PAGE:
Our new constitutional dispensation stresses the presumption of innocence of an accused person until proved guilty by a trial process: s 70. The right to bail, in the absence of compelling reasons to deny it, has been entrenched as one of the fundamental human rights and freedoms: s 50.
 In the present application, the major factor militating against the applicant’s quest for pre-trial liberty was the fact that he had skipped bail in Botswana and absconded to Zimbabwe. However, other than the statements and depositions by the Botswana prosecuting authorities; the evidence in support of the charge there; and the warrant of arrest against the applicant, the bail order of the magistrate’s court at Francistown was not placed before me. As such, none of the Counsel could enlighten me as to the bail conditions, if any, imposed by the Botswana court. However, this factor alone was not decisive. It was common cause that the applicant had jumped bail.
 The other negative factor against the applicant was that from the perspective of the prescribed penalty, unlawful possession of a rhinoceros horn seems a very serious offence in Botswana. It also is in Zimbabwe. It is a bail principle that the seriousness of an offence is a relevant factor to take into account in an application for bail, the assumption being that the prospect of a lengthy custodial sentence is an inducement for an accused person to abscond. But again, this factor is not by itself decisive: see S v Hussey1 and Aitken & Anor v Attorney General2. No single factor is by itself decisive anyway.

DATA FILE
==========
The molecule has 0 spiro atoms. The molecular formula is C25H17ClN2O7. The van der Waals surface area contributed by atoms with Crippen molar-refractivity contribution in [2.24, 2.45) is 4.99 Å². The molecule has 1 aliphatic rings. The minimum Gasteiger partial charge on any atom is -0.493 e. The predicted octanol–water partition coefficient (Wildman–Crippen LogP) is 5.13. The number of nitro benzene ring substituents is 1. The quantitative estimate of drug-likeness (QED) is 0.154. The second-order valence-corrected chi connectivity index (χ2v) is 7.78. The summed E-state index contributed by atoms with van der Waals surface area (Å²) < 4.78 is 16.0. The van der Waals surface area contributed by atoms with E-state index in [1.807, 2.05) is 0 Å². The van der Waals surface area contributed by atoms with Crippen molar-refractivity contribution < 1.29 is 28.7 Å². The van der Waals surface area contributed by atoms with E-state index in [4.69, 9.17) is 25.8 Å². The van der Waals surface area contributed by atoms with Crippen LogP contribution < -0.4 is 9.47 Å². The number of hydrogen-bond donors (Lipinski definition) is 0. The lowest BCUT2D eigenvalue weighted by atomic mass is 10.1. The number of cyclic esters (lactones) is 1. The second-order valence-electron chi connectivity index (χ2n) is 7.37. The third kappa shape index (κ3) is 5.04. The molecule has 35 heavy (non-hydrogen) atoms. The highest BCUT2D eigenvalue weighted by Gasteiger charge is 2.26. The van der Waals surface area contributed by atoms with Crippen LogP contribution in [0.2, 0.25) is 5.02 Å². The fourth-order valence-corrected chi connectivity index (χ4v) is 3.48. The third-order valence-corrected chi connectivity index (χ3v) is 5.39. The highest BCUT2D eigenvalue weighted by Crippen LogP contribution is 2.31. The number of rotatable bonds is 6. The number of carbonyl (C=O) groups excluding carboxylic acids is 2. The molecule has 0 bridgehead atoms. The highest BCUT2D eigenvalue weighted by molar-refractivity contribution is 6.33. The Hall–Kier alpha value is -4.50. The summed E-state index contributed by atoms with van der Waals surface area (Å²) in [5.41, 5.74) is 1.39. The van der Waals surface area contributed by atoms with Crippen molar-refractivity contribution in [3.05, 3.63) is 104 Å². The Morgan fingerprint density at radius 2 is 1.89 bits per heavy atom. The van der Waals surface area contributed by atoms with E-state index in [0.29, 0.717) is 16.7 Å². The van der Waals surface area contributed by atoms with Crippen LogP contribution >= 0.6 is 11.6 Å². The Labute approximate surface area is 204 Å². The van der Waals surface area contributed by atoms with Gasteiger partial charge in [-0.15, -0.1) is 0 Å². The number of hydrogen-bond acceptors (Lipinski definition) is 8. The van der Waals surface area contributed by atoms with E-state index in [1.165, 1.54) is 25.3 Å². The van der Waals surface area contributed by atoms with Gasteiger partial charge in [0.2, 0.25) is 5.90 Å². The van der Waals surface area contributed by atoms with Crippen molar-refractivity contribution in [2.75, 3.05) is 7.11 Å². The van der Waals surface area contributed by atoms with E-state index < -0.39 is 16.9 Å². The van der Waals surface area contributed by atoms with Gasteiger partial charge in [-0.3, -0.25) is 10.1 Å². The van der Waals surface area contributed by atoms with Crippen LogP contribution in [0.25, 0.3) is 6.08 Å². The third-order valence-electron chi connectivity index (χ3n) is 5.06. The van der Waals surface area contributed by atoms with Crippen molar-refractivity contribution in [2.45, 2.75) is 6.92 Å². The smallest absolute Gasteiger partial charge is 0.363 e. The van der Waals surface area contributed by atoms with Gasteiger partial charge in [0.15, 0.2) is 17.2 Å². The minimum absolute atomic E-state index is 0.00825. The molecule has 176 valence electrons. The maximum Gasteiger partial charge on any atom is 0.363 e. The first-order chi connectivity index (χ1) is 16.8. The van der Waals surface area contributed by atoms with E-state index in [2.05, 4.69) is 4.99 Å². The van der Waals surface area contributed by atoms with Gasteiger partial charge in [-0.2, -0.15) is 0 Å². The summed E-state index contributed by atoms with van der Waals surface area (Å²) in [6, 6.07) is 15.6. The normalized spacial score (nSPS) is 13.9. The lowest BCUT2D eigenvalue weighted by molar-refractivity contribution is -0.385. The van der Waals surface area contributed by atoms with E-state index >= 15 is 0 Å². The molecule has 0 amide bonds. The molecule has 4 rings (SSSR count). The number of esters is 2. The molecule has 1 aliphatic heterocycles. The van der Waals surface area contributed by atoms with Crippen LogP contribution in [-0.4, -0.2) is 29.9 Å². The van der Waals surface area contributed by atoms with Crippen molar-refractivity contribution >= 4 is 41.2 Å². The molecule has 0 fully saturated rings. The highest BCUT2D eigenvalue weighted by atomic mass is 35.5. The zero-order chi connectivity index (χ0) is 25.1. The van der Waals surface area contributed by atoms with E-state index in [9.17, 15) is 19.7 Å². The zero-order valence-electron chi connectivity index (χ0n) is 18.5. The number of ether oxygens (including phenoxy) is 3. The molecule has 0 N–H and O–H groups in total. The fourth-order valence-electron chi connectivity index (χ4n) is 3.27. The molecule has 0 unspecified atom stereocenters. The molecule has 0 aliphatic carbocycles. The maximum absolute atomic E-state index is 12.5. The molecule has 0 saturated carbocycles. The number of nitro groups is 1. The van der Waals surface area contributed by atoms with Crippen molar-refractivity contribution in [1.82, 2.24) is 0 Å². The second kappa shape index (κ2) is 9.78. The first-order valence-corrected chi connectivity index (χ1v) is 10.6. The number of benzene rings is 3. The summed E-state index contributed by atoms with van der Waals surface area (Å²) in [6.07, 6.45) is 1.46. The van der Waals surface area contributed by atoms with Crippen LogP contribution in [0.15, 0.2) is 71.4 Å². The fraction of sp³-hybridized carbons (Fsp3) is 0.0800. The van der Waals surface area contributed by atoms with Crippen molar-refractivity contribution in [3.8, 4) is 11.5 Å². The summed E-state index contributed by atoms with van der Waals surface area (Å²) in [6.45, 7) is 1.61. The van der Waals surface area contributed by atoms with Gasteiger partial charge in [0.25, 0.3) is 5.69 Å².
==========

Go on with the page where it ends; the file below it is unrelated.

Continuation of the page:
The major factor in favour of the applicant was that the Botswana charge pre-dated the Zimbabwean one, but that despite his having been released on bail in respect of the Zimbabwean charge, he had not absconded. The State did not refute his submission that he had religiously complied with the bail conditions locally.
 The other factor in favour of granting bail was that the order of June 2017, whose conditions the applicant was willing to abide by, was quite stringent. The quantum of bail amounts generally ordered by this court at this station is $50. Sometimes they are as low as $20, or even less; sometimes even free. Rarely are they pegged at $100 or above. But in the June 2017 order, the bail amount had been assessed at $200 which, incidentally, the applicant had struggled to raise3. On top of that, should he abscond, the applicant stood to lose his family residence which he had ceded as security. Therefore, coupled with the fact that the charge in Botswana was mere allegations which he denied, he stood to lose more if he absconded than if he were to wait and be extradited to Botswana to clear his name there.
 After weighing all the above factors, and taking into account the constitutional imperatives aforesaid; the age of the applicant [52 years old]; his marital status [married with four children], and his assurance that whenever the authorities from the two countries were ready for his extradition, he would present himself, I considered that it was in the interests of justice that he be released on bail upon the same stringent conditions as before.
28 February 2018
Mutendi, Mudisi & Shumba, legal practitioners for the applicant
National Prosecuting Authority, legal practitioners for the respondent
1 1991  ZLR 187 [S], at p 190
2 1992  ZLR 249 [S]
3 It was made known that despite the order having been granted on 30 June 2017, it was not until mid-July 2017 that the applicant finally raised the bail money.